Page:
House Majority Leader Steny Hoyer, D-Md., on Friday blamed the Democrat-led Senate in a for failing to pass any government spending bills this year and forcing Congress to rush in the days before Christmas to pass a $1.7 trillion bill to keep the government funded.
Hoyer said the basic job of Congress is to keep the government operating, but he said the rushed vote shows that, “We’re not doing that very well.”
“It’s the 23rd of December, the day before Christmas Eve,” Hoyer said on the House floor. “The weather is bad, members, we’ll see how many, are here to fulfill their duty.”
“In reality… this bill should have been passed in September of this year,” Hoyer said. “Why? Because the fiscal year ends on September 30th, and fiscal year ’23 begins on October 1st of this year.”
Hoyer said that while the House approved six spending bills and sent them to the Senate, the Senate, led by Sen. Chuck Schumer, D-N.Y., never moved on them.
“The Senate had not passed a single appropriations bill by the end of last fiscal year to provide for the fiscal year in which we are now operating,” Hoyer said. “That ought to be unacceptable for the 535 of us who have been sent here to represent the American people in a responsible way — in a way that reflects that we are adults seized with a responsibility that the American people expect us to meet.”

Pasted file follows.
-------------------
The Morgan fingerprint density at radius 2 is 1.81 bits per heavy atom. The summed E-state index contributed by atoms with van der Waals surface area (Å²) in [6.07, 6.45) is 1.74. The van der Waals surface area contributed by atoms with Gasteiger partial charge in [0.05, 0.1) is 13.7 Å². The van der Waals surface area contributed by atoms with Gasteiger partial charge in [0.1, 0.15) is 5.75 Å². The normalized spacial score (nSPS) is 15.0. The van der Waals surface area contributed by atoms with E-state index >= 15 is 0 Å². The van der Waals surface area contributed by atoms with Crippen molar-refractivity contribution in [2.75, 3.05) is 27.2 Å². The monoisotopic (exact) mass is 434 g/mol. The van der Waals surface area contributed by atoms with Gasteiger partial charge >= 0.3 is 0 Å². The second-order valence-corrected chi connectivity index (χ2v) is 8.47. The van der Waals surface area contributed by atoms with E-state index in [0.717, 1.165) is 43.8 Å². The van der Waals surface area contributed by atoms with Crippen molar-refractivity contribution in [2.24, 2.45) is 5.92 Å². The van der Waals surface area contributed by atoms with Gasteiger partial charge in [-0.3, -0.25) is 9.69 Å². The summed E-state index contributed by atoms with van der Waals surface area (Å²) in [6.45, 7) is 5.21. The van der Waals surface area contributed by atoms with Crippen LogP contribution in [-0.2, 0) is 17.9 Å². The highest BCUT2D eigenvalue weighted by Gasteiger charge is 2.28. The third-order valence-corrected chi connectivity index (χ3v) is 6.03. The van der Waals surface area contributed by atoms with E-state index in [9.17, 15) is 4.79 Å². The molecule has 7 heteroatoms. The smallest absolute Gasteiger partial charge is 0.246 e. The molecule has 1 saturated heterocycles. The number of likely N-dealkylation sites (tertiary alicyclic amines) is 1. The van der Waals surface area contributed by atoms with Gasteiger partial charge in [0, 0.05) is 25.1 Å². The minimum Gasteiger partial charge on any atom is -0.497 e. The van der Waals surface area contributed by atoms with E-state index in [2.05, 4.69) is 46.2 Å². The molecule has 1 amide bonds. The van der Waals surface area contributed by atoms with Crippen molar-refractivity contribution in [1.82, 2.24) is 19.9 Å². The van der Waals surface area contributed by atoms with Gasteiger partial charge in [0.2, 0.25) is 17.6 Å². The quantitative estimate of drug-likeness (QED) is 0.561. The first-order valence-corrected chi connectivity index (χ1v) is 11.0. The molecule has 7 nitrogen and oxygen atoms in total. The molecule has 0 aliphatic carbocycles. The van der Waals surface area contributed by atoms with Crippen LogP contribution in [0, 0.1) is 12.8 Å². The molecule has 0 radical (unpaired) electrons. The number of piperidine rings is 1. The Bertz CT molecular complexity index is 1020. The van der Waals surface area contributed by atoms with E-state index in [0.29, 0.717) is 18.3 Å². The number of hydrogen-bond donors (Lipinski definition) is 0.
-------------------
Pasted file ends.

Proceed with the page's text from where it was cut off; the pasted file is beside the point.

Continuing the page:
“Unfortunately, the United States Senate has become enamored with doing an omnibus at the last second,” he added. “That ought to be a disappointment for every member of this body and every American.”
The giant bill was released Tuesday and is more than 4,000 pages long. The Senate passed the plan Thursday with support from 18 Republicans, including Minority Leader Mitch McConnell, R-Ky. The plan is expected to pass in the House Friday, which will ensure Congress avoids a partial government shutdown that would take place at midnight.
The bill provides a 10% boost in funding for the Pentagon and $45 billion in aid to Ukraine. It also includes a ban of TikTok on federal government devices.
Hoyer will step down from his leadership position in the Democratic Party next year, which he has held since 2003. However, he will be on the House Appropriations Committee next year and said he hopes to “pursue regular order” from that committee by pushing for early passage of spending bills instead of rolling them into a giant bill at the end of the year.
Hoyer said that was the only way to avoid this “last minute, Chrismas Eve performance of our duties.”